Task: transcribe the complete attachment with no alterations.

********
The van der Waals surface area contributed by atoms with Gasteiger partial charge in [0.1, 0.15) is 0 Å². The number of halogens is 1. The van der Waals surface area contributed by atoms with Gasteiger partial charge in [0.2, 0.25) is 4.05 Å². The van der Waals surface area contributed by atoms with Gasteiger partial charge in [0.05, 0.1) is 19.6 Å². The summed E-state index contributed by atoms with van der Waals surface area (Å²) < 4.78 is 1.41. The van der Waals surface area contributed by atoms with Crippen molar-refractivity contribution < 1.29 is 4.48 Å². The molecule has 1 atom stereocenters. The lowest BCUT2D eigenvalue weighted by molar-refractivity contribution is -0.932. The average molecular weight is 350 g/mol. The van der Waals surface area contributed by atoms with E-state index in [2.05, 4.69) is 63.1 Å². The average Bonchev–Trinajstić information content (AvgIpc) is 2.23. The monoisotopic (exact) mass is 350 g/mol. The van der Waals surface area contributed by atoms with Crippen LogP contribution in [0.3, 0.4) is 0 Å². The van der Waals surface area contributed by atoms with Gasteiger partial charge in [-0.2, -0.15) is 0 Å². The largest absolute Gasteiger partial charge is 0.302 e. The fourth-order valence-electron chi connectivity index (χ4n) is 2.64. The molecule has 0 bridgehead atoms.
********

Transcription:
The van der Waals surface area contributed by atoms with Gasteiger partial charge in [0.1, 0.15) is 0 Å². The number of halogens is 1. The van der Waals surface area contributed by atoms with Gasteiger partial charge in [0.2, 0.25) is 4.05 Å². The van der Waals surface area contributed by atoms with Gasteiger partial charge in [0.05, 0.1) is 19.6 Å². The summed E-state index contributed by atoms with van der Waals surface area (Å²) < 4.78 is 1.41. The van der Waals surface area contributed by atoms with Crippen molar-refractivity contribution < 1.29 is 4.48 Å². The molecule has 1 atom stereocenters. The lowest BCUT2D eigenvalue weighted by molar-refractivity contribution is -0.932. The average molecular weight is 350 g/mol. The van der Waals surface area contributed by atoms with E-state index in [2.05, 4.69) is 63.1 Å². The average Bonchev–Trinajstić information content (AvgIpc) is 2.23. The monoisotopic (exact) mass is 350 g/mol. The van der Waals surface area contributed by atoms with Crippen LogP contribution in [0.3, 0.4) is 0 Å². The van der Waals surface area contributed by atoms with Gasteiger partial charge in [-0.2, -0.15) is 0 Å². The largest absolute Gasteiger partial charge is 0.302 e. The fourth-order valence-electron chi connectivity index (χ4n) is 2.64. The molecule has 0 bridgehead atoms.